UT appoints director to planned, all-inclusive career services center

Taylor Hampton

With the appointment of a faculty director, a student-led initiative to create a campus-wide career and recruiting center is one step closer to becoming a reality.

The School of Undergraduate Studies appointed Karen Landolt, the former director of the Career Design Center in the College of Natural Sciences, to head the University Career Interview and Recruiting Center, a place expected to serve as a home base for all career searches. UT currently has 17 different career centers on campus.

Landolt said it is not known when the center will officially launch or where it will be housed. She also said she has not received a budget or a timeline for the center.

She said the idea is to create one place for companies to submit job positions and qualifications, which will then be sent out to the colleges and career centers on campus that serve students who meet those requirements.

Landolt said students who meet job qualifications but may not be seeking a degree in a certain field will also be able to take advantage of these listings.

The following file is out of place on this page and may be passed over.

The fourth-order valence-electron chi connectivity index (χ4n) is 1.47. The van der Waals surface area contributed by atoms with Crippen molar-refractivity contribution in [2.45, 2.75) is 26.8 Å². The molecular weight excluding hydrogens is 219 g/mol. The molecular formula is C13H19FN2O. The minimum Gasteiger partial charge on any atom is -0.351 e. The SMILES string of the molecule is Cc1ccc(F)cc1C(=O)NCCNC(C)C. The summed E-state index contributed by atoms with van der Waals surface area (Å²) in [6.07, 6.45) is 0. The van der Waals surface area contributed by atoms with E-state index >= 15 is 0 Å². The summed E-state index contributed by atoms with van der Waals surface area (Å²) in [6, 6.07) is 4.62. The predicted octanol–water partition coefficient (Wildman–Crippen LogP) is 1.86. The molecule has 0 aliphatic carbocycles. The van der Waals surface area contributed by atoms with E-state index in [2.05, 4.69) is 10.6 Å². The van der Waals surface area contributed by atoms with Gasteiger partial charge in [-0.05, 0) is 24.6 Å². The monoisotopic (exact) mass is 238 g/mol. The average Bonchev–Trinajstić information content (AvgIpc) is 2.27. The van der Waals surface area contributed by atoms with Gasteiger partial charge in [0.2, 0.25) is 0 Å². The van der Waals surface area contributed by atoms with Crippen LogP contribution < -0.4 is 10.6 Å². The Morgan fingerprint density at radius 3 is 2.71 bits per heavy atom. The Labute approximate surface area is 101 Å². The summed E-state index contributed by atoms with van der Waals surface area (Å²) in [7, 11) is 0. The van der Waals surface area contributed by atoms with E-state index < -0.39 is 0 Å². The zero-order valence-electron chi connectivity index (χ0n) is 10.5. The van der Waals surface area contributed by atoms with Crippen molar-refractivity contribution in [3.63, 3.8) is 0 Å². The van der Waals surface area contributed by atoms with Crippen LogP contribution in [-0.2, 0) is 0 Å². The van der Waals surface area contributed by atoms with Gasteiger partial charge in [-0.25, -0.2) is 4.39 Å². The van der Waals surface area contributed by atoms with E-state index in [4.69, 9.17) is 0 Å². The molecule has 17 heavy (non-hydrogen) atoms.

“Before, the company would have a day of interviews at each college. Now, the company can see many students of different disciplines in one day,” Landolt said.

Michael Morton, president of the UT Senate of College Councils, said companies were frustrated about having to go to different career centers to recruit all candidates with the desired qualifications. In the future, companies will be able to contact the centralized career service center.

“It will be more efficient for the company to find students, and for the students to find the company,” Morton said.

Ray Easterlin, a career counselor at the UT School of Architecture Career Services Center, said the new center is not expected to decrease the demand for decentralized centers.

Easterlin has experience with both centralized and decentralized career centers and said they both serve purposes.

“Decentralized centers know students and employers individually,“ Easterlin said.

He said centralized centers fill a role that compliments the decentralized centers, such as hosting job fairs that are not major-specific.

The centralized center will only enhance what the individual centers can do, Debbie Kubena, career services manager at the College of Communication, said.

“Employers who are looking to interview and hire students from across campus have always been able to do so,” Kubena said. “Campus career services offices have collaborated to enable this to happen.”

The difference now will be the ease with which employers can find students, Kubena said.

“Offices such as ours will continue to be a resource for employers interested in only our students,” Kubena said.